CHICAGO — Coronavirus has killed 192 more Illinoisans, the state reported Thursday.
That’s the second-most deaths from COVID-19 reported in a single day for Illinois. The grim record was set just one day earlier, when the state reported 238 deaths from COVID-19 in a single day.
It’s possible an unspecified number of deaths were delayed in being reported and happened over the holiday weekend, according to the state. Still, more than 800 people have died from coronavirus just since Friday.
Among the most recent victims were 46 people in Cook County, including a man in his 20s and two men in their 30s. At least 12,830 people have died from COVID-19 in Illinois, and another 795 deaths are considered to be probably related to coronavirus.
“This virus is a killer,” Pritzker said Wednesday. “Let’s honor those it has taken by doing everything we can to prevent more people getting sick and dying. Wear your mask. Keep your distance. Stay home whenever you can. We’ll get through this.”
Pritzker and Dr. Ngozi Ezike, head of the Illinois Department of Public Health, urged people to keep taking safety measures as the nation begins to look ahead to a vaccine. Health care workers and people in long-term care facilities could start getting vaccine in just two weeks in Illinois.
“Let’s not make this holiday season anyone’s last holiday season,” Ezike said. “Let’s stay the course and fight for everyone’s life.
“… Let’s make the holidays less harrowing, not just for the people who might end up sick and in the hospital with COVID or non-COVID illnesses, but also for the staff that will tend to all those COVID as well as non-COVID patients. … We’ve already lost too many lives. Yes, we’ve lost our normalcy, but we shouldn’t lose hope.”
The state also reported 10,959 confirmed cases in the past day. That brings the total number of confirmed cases in Illinois up to 759,562.
The state’s number of new cases and its positivity rates have been dropping — but hospitalizations still remain worryingly high, Pritzker said Monday. Hospitalizations are still 23 percent higher than they were during the peak in the spring.
That’s particularly concerning because officials expect there could be another spike in cases due to people gathering for Thanksgiving.
Because of that, every region in Illinois will remain under Tier 3 restrictions for at least several more weeks, Pritzker said earlier this week. The rules close museums, casinos and theaters; cut capacity at stores; stop indoor sports and put stricter rules in place at gyms and salons, among other things.
Chicago is also under a stay at home advisory. People are being asked to stay home as much as possible, leaving only for essential things like grocery shopping; to work from home if possible; to stop gathering with anyone outside their household; and to stop traveling.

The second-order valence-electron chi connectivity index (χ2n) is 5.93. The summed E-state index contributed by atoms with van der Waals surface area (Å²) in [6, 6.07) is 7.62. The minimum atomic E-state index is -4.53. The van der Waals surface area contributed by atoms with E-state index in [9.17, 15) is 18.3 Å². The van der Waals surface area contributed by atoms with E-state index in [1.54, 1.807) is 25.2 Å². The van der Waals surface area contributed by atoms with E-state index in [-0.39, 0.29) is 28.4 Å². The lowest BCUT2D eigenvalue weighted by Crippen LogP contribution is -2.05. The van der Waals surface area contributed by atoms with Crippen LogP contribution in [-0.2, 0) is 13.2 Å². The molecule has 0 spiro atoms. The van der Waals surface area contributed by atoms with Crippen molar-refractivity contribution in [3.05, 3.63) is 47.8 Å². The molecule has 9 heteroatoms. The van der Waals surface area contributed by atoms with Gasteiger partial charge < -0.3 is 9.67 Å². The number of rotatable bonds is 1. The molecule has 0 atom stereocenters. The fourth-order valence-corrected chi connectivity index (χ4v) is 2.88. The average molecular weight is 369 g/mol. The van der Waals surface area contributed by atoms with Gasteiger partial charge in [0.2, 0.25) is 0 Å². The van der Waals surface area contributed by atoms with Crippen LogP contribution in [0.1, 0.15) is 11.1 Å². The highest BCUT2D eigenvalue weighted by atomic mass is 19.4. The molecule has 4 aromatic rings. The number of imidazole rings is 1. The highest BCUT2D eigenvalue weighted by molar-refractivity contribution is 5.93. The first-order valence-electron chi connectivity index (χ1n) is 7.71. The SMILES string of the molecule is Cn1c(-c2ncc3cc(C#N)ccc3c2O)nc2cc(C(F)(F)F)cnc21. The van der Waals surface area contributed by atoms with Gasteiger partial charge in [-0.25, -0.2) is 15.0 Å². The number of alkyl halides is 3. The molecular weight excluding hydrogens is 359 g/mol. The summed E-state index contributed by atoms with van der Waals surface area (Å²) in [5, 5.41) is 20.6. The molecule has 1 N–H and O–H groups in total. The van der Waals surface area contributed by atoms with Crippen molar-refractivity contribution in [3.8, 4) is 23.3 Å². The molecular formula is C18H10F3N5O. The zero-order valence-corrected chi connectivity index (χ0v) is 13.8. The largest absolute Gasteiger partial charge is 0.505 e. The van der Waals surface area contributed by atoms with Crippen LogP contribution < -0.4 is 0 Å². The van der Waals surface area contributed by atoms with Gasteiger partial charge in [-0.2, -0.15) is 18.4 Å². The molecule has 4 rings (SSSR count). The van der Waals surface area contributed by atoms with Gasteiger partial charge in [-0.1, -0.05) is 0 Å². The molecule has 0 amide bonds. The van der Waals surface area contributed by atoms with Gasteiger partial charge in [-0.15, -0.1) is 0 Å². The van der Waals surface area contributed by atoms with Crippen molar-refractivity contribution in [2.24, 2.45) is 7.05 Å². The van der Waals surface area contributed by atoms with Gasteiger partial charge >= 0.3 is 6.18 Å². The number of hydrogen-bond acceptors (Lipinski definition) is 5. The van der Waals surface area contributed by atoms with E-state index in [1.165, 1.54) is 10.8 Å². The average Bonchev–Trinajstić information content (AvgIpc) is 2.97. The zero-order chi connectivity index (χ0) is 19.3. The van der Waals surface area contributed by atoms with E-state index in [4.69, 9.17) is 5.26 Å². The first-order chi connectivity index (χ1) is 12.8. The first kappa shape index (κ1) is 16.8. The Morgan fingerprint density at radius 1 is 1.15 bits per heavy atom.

The surge in new cases in Chicago — and across Illinois — can only partially be explained by increased testing; in reality, there are more cases because coronavirus is spreading so much, officials have said. There’s evidence of that in the way positivity rates and COVID-19 deaths and hospitalizations have rapidly risen in recent weeks.
Illinois’ seven-day positivity fell to 10.4 percent Thursday with 106,778 tests reported. It was at 10.6 percent Wednesday. The figure represents total confirmed cases divided by total tests.
Illinois’ seven-day test positivity, which measures how many tests were positive out of total tests, fell to 12.3 percent Thursday. It was at 12.5 percent Wednesday.
As of Wednesday night, 5,653 people were hospitalized with coronavirus in Illinois, including 1,170 people in the ICU and 693 people using ventilators.
In Chicago, 12 deaths and 2,227 confirmed cases were reported since Wednesday. There have been at least 3,540 deaths from COVID-19 in Chicago and 167,409 confirmed cases, according to state data.
The city is seeing an average of 14 deaths per day, down from an average of 17 people dying per day the week prior.
An average of 1,324 confirmed cases are being reported per day, a 32 percent decrease from the prior week. But testing has also fallen 29 percent in the past week.
There was a large drop in testing over the holiday weekend, but city officials expect that to come back up, Dr. Allison Arwady, head of the Chicago Department of Public Health, said during a Thursday livestream.
The city’s seven-day positivity rate is at 11.6 percent, down from 12.2 percent the week before.
Chicago’s made “nice progress” recently, Arwady said, but it still has far too many deaths and new cases of COVID-19.
It is “still not the time for gathering at all,” Arwady said. “Still the time for being careful.”
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